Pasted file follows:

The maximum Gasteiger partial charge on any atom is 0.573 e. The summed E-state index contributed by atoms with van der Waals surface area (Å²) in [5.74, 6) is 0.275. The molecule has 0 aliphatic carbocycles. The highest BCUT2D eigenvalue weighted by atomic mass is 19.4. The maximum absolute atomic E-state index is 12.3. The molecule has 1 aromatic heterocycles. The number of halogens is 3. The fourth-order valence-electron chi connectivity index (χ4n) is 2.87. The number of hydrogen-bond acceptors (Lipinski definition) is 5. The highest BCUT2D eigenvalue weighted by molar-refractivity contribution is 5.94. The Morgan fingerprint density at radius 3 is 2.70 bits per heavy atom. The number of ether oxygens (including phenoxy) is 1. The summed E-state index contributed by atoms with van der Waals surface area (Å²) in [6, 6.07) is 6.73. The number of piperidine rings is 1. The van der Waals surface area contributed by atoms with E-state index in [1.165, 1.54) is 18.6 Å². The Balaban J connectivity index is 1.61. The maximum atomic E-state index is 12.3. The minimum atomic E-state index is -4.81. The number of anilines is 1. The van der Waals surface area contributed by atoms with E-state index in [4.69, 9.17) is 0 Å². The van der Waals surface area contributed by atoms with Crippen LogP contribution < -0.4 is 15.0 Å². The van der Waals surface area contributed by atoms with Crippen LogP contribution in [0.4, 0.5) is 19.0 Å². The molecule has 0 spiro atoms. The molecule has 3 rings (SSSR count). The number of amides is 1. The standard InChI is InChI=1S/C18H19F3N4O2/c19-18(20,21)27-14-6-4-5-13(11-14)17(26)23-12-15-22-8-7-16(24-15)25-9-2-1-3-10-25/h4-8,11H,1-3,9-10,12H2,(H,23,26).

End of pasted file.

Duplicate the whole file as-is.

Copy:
The maximum Gasteiger partial charge on any atom is 0.573 e. The summed E-state index contributed by atoms with van der Waals surface area (Å²) in [5.74, 6) is 0.275. The molecule has 0 aliphatic carbocycles. The highest BCUT2D eigenvalue weighted by atomic mass is 19.4. The maximum absolute atomic E-state index is 12.3. The molecule has 1 aromatic heterocycles. The number of halogens is 3. The fourth-order valence-electron chi connectivity index (χ4n) is 2.87. The number of hydrogen-bond acceptors (Lipinski definition) is 5. The highest BCUT2D eigenvalue weighted by molar-refractivity contribution is 5.94. The Morgan fingerprint density at radius 3 is 2.70 bits per heavy atom. The number of ether oxygens (including phenoxy) is 1. The summed E-state index contributed by atoms with van der Waals surface area (Å²) in [6, 6.07) is 6.73. The number of piperidine rings is 1. The van der Waals surface area contributed by atoms with E-state index in [1.165, 1.54) is 18.6 Å². The Balaban J connectivity index is 1.61. The maximum atomic E-state index is 12.3. The minimum atomic E-state index is -4.81. The number of anilines is 1. The van der Waals surface area contributed by atoms with E-state index in [4.69, 9.17) is 0 Å². The van der Waals surface area contributed by atoms with Crippen LogP contribution < -0.4 is 15.0 Å². The van der Waals surface area contributed by atoms with Crippen LogP contribution in [0.4, 0.5) is 19.0 Å². The molecule has 0 spiro atoms. The molecule has 3 rings (SSSR count). The number of amides is 1. The standard InChI is InChI=1S/C18H19F3N4O2/c19-18(20,21)27-14-6-4-5-13(11-14)17(26)23-12-15-22-8-7-16(24-15)25-9-2-1-3-10-25/h4-8,11H,1-3,9-10,12H2,(H,23,26).